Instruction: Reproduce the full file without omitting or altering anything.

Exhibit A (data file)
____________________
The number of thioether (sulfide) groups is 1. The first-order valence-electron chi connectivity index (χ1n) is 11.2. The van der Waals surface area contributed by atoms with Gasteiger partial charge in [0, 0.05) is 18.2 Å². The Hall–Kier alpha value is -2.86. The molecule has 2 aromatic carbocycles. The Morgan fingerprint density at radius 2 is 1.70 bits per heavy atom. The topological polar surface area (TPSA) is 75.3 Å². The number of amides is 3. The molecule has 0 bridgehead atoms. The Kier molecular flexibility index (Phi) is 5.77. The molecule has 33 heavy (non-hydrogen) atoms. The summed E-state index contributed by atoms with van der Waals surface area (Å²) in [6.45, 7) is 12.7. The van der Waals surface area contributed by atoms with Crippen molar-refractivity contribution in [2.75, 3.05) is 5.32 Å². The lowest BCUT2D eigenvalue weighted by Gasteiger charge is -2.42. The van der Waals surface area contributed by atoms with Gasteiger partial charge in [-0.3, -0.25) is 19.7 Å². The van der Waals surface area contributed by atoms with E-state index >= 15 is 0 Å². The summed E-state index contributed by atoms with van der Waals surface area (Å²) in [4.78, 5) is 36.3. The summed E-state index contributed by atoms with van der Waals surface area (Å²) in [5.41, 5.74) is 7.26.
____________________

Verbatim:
The number of thioether (sulfide) groups is 1. The first-order valence-electron chi connectivity index (χ1n) is 11.2. The van der Waals surface area contributed by atoms with Gasteiger partial charge in [0, 0.05) is 18.2 Å². The Hall–Kier alpha value is -2.86. The molecule has 2 aromatic carbocycles. The Morgan fingerprint density at radius 2 is 1.70 bits per heavy atom. The topological polar surface area (TPSA) is 75.3 Å². The number of amides is 3. The molecule has 0 bridgehead atoms. The Kier molecular flexibility index (Phi) is 5.77. The molecule has 33 heavy (non-hydrogen) atoms. The summed E-state index contributed by atoms with van der Waals surface area (Å²) in [6.45, 7) is 12.7. The van der Waals surface area contributed by atoms with Crippen molar-refractivity contribution in [2.75, 3.05) is 5.32 Å². The lowest BCUT2D eigenvalue weighted by Gasteiger charge is -2.42. The van der Waals surface area contributed by atoms with Gasteiger partial charge in [-0.3, -0.25) is 19.7 Å². The van der Waals surface area contributed by atoms with E-state index >= 15 is 0 Å². The summed E-state index contributed by atoms with van der Waals surface area (Å²) in [4.78, 5) is 36.3. The summed E-state index contributed by atoms with van der Waals surface area (Å²) in [5.41, 5.74) is 7.26.